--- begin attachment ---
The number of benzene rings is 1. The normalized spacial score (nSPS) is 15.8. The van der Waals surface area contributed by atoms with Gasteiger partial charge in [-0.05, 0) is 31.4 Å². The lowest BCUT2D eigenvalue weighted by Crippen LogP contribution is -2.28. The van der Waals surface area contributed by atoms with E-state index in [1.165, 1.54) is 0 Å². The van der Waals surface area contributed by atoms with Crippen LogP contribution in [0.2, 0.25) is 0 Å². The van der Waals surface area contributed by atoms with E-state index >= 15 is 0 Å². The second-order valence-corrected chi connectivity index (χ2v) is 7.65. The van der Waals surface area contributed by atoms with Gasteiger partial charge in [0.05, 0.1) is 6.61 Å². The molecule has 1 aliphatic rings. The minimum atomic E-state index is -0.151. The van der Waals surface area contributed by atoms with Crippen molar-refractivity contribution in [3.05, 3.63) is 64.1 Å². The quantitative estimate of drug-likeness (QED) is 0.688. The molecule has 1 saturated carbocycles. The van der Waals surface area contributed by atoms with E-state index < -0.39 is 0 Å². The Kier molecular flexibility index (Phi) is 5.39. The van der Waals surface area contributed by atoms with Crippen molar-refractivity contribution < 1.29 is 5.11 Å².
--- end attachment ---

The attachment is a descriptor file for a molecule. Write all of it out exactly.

The number of benzene rings is 1. The normalized spacial score (nSPS) is 15.8. The van der Waals surface area contributed by atoms with Gasteiger partial charge in [-0.05, 0) is 31.4 Å². The lowest BCUT2D eigenvalue weighted by Crippen LogP contribution is -2.28. The van der Waals surface area contributed by atoms with E-state index in [1.165, 1.54) is 0 Å². The van der Waals surface area contributed by atoms with Crippen LogP contribution in [0.2, 0.25) is 0 Å². The van der Waals surface area contributed by atoms with E-state index >= 15 is 0 Å². The second-order valence-corrected chi connectivity index (χ2v) is 7.65. The van der Waals surface area contributed by atoms with Gasteiger partial charge in [0.05, 0.1) is 6.61 Å². The molecule has 1 aliphatic rings. The minimum atomic E-state index is -0.151. The van der Waals surface area contributed by atoms with Crippen molar-refractivity contribution in [3.05, 3.63) is 64.1 Å². The quantitative estimate of drug-likeness (QED) is 0.688. The molecule has 1 saturated carbocycles. The van der Waals surface area contributed by atoms with E-state index < -0.39 is 0 Å². The Kier molecular flexibility index (Phi) is 5.39. The van der Waals surface area contributed by atoms with Crippen molar-refractivity contribution < 1.29 is 5.11 Å².